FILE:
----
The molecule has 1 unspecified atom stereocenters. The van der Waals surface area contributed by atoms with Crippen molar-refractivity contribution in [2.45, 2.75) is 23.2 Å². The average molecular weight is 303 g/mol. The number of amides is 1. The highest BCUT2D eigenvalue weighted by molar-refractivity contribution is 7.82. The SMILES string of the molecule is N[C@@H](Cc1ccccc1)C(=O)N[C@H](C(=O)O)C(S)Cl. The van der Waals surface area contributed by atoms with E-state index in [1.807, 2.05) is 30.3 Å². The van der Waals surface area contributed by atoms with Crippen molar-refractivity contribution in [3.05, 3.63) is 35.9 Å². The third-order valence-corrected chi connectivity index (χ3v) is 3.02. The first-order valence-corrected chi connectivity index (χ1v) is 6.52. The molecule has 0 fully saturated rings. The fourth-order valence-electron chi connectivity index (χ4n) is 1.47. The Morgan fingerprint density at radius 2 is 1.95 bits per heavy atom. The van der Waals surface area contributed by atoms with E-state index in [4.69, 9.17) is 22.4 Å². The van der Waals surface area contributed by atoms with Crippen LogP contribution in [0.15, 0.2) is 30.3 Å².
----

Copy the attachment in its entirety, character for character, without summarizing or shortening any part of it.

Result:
The molecule has 1 unspecified atom stereocenters. The van der Waals surface area contributed by atoms with Crippen molar-refractivity contribution in [2.45, 2.75) is 23.2 Å². The average molecular weight is 303 g/mol. The number of amides is 1. The highest BCUT2D eigenvalue weighted by molar-refractivity contribution is 7.82. The SMILES string of the molecule is N[C@@H](Cc1ccccc1)C(=O)N[C@H](C(=O)O)C(S)Cl. The van der Waals surface area contributed by atoms with E-state index in [1.807, 2.05) is 30.3 Å². The van der Waals surface area contributed by atoms with Crippen molar-refractivity contribution in [3.05, 3.63) is 35.9 Å². The third-order valence-corrected chi connectivity index (χ3v) is 3.02. The first-order valence-corrected chi connectivity index (χ1v) is 6.52. The molecule has 0 fully saturated rings. The fourth-order valence-electron chi connectivity index (χ4n) is 1.47. The Morgan fingerprint density at radius 2 is 1.95 bits per heavy atom. The van der Waals surface area contributed by atoms with E-state index in [4.69, 9.17) is 22.4 Å². The van der Waals surface area contributed by atoms with Crippen LogP contribution in [0.15, 0.2) is 30.3 Å².